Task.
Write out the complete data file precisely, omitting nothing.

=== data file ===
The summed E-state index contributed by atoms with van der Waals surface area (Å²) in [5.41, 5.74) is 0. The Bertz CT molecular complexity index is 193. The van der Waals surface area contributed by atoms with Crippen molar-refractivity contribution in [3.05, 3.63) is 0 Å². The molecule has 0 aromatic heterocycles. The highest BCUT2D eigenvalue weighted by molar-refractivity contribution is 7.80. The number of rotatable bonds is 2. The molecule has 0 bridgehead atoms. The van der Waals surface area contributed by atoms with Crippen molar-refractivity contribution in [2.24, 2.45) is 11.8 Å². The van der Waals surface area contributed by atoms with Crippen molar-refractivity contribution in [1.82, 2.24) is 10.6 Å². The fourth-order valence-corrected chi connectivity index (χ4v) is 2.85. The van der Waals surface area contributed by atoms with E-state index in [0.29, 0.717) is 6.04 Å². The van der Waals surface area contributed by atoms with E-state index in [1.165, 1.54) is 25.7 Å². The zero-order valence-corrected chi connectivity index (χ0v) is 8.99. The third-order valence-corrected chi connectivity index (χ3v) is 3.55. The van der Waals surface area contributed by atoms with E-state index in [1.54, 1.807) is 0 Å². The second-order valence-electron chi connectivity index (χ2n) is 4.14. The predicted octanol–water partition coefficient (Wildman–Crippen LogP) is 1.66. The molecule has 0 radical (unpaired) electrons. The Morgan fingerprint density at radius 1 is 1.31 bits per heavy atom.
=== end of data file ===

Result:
The summed E-state index contributed by atoms with van der Waals surface area (Å²) in [5.41, 5.74) is 0. The Bertz CT molecular complexity index is 193. The van der Waals surface area contributed by atoms with Crippen molar-refractivity contribution in [3.05, 3.63) is 0 Å². The molecule has 0 aromatic heterocycles. The highest BCUT2D eigenvalue weighted by molar-refractivity contribution is 7.80. The number of rotatable bonds is 2. The molecule has 0 bridgehead atoms. The van der Waals surface area contributed by atoms with Crippen molar-refractivity contribution in [2.24, 2.45) is 11.8 Å². The van der Waals surface area contributed by atoms with Crippen molar-refractivity contribution in [1.82, 2.24) is 10.6 Å². The fourth-order valence-corrected chi connectivity index (χ4v) is 2.85. The van der Waals surface area contributed by atoms with E-state index in [0.29, 0.717) is 6.04 Å². The van der Waals surface area contributed by atoms with E-state index in [1.165, 1.54) is 25.7 Å². The zero-order valence-corrected chi connectivity index (χ0v) is 8.99. The third-order valence-corrected chi connectivity index (χ3v) is 3.55. The van der Waals surface area contributed by atoms with E-state index in [1.54, 1.807) is 0 Å². The second-order valence-electron chi connectivity index (χ2n) is 4.14. The predicted octanol–water partition coefficient (Wildman–Crippen LogP) is 1.66. The molecule has 0 radical (unpaired) electrons. The Morgan fingerprint density at radius 1 is 1.31 bits per heavy atom.